Bonnie Russ also asks staff to supply ideas when they seek an alternative schedule. "We ask the employee to come to us with a proposal that answers some important questions: What are you trying to accomplish personally and professionally? How many hours do you want to work during busy season and outside it? When do you want to be in the office? We ask them to formulate what they want; then we go through the proposal to see if it will work for us." For one audit manager who wanted to work a reduced schedule after her maternity leave, the firm decided it was acceptable for her to work a four-day week. "We set up a specific schedule of billable and total hours based on our expectations for a full-time manager position vs. what she was willing to work; then we came up with a percentage to adjust her compensation." Some of her audits have been reassigned to other staff.

    This year-long arrangement has worked well for the firm. "Auditors are often out of the office—its hard to catch them in"—so neither clients nor other firm members have complained about the schedule.

    Dont Forget the Rules

    When firms establish alternative work schedules, its important that they keep in mind the federal Fair Labor Standards Act (FLSA), which governs overtime pay, and other conditions of employment for workers considered exempt from the law. Some organizations have calculated the pay of workers who might be considered "professionals" on an hourly basis. Under the FLSA, that calculation turns an employee who might normally have been considered exempt because of his or her professional status into a nonexempt worker. Working conditions for nonexempt employees are governed by the FLSA.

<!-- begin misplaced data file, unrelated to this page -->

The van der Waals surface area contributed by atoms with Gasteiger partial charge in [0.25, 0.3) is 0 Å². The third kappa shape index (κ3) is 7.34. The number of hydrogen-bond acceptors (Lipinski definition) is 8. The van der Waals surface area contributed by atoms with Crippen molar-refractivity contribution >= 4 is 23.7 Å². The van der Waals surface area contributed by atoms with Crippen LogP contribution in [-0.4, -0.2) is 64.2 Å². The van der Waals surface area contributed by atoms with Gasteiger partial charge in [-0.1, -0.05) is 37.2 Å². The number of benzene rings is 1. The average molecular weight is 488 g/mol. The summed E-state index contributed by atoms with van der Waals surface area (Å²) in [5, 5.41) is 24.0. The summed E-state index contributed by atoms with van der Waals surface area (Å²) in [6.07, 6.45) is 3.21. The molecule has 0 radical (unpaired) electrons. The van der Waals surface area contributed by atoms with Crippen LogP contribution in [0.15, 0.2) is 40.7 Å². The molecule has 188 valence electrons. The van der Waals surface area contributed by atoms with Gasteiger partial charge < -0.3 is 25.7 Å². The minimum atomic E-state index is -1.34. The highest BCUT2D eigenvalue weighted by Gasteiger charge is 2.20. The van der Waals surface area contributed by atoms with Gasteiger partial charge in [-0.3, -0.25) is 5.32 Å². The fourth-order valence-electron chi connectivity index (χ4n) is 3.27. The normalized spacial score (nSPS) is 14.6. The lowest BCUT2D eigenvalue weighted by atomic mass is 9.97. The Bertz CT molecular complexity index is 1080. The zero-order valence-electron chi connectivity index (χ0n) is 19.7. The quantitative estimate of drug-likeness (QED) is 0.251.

• Consider your location. At Saltz Shamis & Goldfarb, a major recruiting advantage has been the fact that "all of our offices are in affluent, professional suburbs," Shamis says. "Because of our location, weve found a lot of people locally who are willing to work part-time schedules, usually mothers with young children who have national firm experience. To work for a competitor who looks just like us but is in downtown Cleveland, a person in the suburbs has to deal with rush hour, take time commuting and pay for parking." For someone who wants to work a reduced schedule, those obstacles can be insurmountable. Five years ago, a woman became a partner in the firm after working part-time for three years. Now a client service partner who runs the firms accounting and auditing practice, she works 50 hours a week during busy season and four days a week the rest of the year. Her base compensation has been adjusted to 85% of partner compensation; her bonus is not affected. "It has worked well and it shows everybody else in the firm that these kinds of schedules wont preclude advancement," Shamis says.